Cord backtracks on plans to list coalition as a political party
‘That is street talk and imagination. The central management committee has never had that idea....We have no such idea at all, that is the creation of Kikuyu-Kalenjin imagination’
The opposition coalition has backtracked and shelved plans to register Cord as a political party.
In September, Cord management committee co-chairs James Orengo and Johnson Muthama said the coalition would register as a single “corporate” Cord Party.
“We had reserved the name Cord with the Registrar of Political Parties. Plans are almost complete. We will use the ticket to field joint candidates in all elective positions countrywide,” Orengo told a press conference at Parliament Buildings then.
Under the arrangement, affiliates parties would field candidates on their tickets in some areas and under Cord tickets in others.
ODM, Wiper, Ford Kenya and 10 other affiliated parties were to retain their identities.
The umbrella strategy aimed to improve opposition chances of victory next year against the massive Jubilee Party machine — recently formed by the merger of affiliates.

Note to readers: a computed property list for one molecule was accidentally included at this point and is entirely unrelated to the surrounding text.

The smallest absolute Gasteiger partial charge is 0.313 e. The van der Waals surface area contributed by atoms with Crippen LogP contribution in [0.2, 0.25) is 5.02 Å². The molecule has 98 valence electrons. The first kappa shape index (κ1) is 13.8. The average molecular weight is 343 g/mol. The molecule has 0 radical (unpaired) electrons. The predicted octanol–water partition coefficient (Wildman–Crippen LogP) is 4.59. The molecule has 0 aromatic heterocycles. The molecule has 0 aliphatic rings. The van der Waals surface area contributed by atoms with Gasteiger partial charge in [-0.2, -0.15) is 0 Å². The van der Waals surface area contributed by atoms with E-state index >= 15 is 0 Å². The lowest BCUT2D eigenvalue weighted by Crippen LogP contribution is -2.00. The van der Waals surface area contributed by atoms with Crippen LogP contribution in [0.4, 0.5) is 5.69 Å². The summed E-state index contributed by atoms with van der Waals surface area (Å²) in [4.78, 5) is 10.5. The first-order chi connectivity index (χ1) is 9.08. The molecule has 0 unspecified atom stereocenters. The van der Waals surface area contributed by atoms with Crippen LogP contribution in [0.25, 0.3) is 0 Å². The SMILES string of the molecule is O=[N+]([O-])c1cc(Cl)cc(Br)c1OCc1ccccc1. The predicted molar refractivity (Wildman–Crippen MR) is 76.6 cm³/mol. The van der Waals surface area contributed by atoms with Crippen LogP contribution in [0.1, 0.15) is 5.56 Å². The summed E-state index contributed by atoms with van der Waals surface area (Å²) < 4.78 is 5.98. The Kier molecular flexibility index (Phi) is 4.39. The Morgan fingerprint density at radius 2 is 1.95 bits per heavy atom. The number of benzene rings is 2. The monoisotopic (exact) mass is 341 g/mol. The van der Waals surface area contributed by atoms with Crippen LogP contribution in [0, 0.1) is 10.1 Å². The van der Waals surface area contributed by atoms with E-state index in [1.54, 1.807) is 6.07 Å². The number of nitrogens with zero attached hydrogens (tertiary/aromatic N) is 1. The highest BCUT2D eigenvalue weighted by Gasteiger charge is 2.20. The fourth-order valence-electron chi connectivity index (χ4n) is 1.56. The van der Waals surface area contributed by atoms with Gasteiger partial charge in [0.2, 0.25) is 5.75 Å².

JP was officially launched on September 10, as President Uhuru Kenyatta’s reelection outfit.
But yesterday, Cord deputy minority leader Jakoyo Midiwo termed as “street talk” the push to register Cord as a corporate party.
“That is street talk and imagination. The central management committee has never had that idea,” the Gem MP told the Star in an interview.
Midiwo said Cord’s strategy was to strengthen affiliate parties.
“We have no such idea at all, that is the creation of Kikuyu-Kalenjin imagination,” he said.
It is understood that competing interests among the affiliate parties have scuttled the process, which was meant to strengthen Cord, keep it together and allay fears of widening cracks within the coalition.
The three parties are said to be keen on fielding candidates for various elective positions.
In September, Orengo called Cord a unique coalition that has been able to weather pre-election and postelection turbulence to pursue a joint manifesto and election strategy.